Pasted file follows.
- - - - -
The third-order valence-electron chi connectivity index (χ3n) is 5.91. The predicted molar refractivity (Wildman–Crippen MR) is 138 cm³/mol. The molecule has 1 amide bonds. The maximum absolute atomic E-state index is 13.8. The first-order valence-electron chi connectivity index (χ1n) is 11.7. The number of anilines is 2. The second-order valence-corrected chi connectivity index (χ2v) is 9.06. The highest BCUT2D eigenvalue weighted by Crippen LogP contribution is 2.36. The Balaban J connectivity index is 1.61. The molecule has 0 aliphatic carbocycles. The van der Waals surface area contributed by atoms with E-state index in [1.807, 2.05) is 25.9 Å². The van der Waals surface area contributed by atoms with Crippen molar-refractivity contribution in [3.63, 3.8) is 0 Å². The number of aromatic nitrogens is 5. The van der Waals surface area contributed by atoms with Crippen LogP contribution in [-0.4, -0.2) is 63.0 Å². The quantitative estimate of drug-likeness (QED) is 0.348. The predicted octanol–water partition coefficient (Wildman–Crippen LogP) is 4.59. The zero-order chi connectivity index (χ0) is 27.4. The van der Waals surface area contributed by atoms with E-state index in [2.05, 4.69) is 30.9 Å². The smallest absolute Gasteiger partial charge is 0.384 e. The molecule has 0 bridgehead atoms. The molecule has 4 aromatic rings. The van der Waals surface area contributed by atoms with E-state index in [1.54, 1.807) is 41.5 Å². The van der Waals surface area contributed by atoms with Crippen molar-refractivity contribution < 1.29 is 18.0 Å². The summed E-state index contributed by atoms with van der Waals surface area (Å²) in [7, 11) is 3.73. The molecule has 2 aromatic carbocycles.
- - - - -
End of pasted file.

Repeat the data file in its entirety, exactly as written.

The third-order valence-electron chi connectivity index (χ3n) is 5.91. The predicted molar refractivity (Wildman–Crippen MR) is 138 cm³/mol. The molecule has 1 amide bonds. The maximum absolute atomic E-state index is 13.8. The first-order valence-electron chi connectivity index (χ1n) is 11.7. The number of anilines is 2. The second-order valence-corrected chi connectivity index (χ2v) is 9.06. The highest BCUT2D eigenvalue weighted by Crippen LogP contribution is 2.36. The Balaban J connectivity index is 1.61. The molecule has 0 aliphatic carbocycles. The van der Waals surface area contributed by atoms with E-state index in [1.807, 2.05) is 25.9 Å². The van der Waals surface area contributed by atoms with Crippen molar-refractivity contribution in [3.63, 3.8) is 0 Å². The number of aromatic nitrogens is 5. The van der Waals surface area contributed by atoms with Crippen LogP contribution in [-0.4, -0.2) is 63.0 Å². The quantitative estimate of drug-likeness (QED) is 0.348. The predicted octanol–water partition coefficient (Wildman–Crippen LogP) is 4.59. The zero-order chi connectivity index (χ0) is 27.4. The van der Waals surface area contributed by atoms with E-state index in [2.05, 4.69) is 30.9 Å². The smallest absolute Gasteiger partial charge is 0.384 e. The molecule has 0 bridgehead atoms. The molecule has 4 aromatic rings. The van der Waals surface area contributed by atoms with E-state index in [1.54, 1.807) is 41.5 Å². The van der Waals surface area contributed by atoms with Crippen molar-refractivity contribution < 1.29 is 18.0 Å². The summed E-state index contributed by atoms with van der Waals surface area (Å²) in [7, 11) is 3.73. The molecule has 2 aromatic carbocycles.